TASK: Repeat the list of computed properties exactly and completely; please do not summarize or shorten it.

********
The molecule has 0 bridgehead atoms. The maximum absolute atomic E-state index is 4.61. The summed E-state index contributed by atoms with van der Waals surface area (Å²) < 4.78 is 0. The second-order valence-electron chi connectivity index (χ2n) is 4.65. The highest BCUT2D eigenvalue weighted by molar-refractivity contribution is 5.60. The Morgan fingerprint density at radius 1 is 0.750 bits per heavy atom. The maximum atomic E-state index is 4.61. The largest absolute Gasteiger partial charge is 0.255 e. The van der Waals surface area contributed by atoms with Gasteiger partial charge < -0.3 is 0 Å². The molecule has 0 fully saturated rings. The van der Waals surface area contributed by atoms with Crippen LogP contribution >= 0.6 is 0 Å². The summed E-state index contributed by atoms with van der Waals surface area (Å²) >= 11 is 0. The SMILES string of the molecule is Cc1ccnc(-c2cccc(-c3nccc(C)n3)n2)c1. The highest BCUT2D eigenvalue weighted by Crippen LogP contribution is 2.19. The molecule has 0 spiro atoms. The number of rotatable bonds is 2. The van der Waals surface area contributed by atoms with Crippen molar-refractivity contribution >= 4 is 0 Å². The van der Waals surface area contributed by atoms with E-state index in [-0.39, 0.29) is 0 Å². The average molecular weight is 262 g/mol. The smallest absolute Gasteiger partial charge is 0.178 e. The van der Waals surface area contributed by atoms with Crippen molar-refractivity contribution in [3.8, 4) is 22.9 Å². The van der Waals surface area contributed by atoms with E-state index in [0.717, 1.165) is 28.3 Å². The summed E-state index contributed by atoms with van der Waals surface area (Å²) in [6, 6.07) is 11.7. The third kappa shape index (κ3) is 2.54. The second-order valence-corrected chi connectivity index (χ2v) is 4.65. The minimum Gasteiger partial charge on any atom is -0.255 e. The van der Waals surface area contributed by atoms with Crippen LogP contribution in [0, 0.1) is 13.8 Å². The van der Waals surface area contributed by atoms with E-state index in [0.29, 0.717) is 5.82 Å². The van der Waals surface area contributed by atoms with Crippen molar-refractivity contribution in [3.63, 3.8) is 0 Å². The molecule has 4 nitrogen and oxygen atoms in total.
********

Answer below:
The molecule has 0 bridgehead atoms. The maximum absolute atomic E-state index is 4.61. The summed E-state index contributed by atoms with van der Waals surface area (Å²) < 4.78 is 0. The second-order valence-electron chi connectivity index (χ2n) is 4.65. The highest BCUT2D eigenvalue weighted by molar-refractivity contribution is 5.60. The Morgan fingerprint density at radius 1 is 0.750 bits per heavy atom. The maximum atomic E-state index is 4.61. The largest absolute Gasteiger partial charge is 0.255 e. The van der Waals surface area contributed by atoms with Gasteiger partial charge < -0.3 is 0 Å². The molecule has 0 fully saturated rings. The van der Waals surface area contributed by atoms with Crippen LogP contribution >= 0.6 is 0 Å². The summed E-state index contributed by atoms with van der Waals surface area (Å²) >= 11 is 0. The SMILES string of the molecule is Cc1ccnc(-c2cccc(-c3nccc(C)n3)n2)c1. The highest BCUT2D eigenvalue weighted by Crippen LogP contribution is 2.19. The molecule has 0 spiro atoms. The number of rotatable bonds is 2. The van der Waals surface area contributed by atoms with Crippen molar-refractivity contribution >= 4 is 0 Å². The van der Waals surface area contributed by atoms with E-state index in [-0.39, 0.29) is 0 Å². The average molecular weight is 262 g/mol. The smallest absolute Gasteiger partial charge is 0.178 e. The van der Waals surface area contributed by atoms with Crippen molar-refractivity contribution in [3.8, 4) is 22.9 Å². The van der Waals surface area contributed by atoms with E-state index in [0.717, 1.165) is 28.3 Å². The summed E-state index contributed by atoms with van der Waals surface area (Å²) in [6, 6.07) is 11.7. The third kappa shape index (κ3) is 2.54. The second-order valence-corrected chi connectivity index (χ2v) is 4.65. The minimum Gasteiger partial charge on any atom is -0.255 e. The van der Waals surface area contributed by atoms with Crippen LogP contribution in [0, 0.1) is 13.8 Å². The van der Waals surface area contributed by atoms with E-state index in [0.29, 0.717) is 5.82 Å². The van der Waals surface area contributed by atoms with Crippen molar-refractivity contribution in [3.63, 3.8) is 0 Å². The molecule has 4 nitrogen and oxygen atoms in total.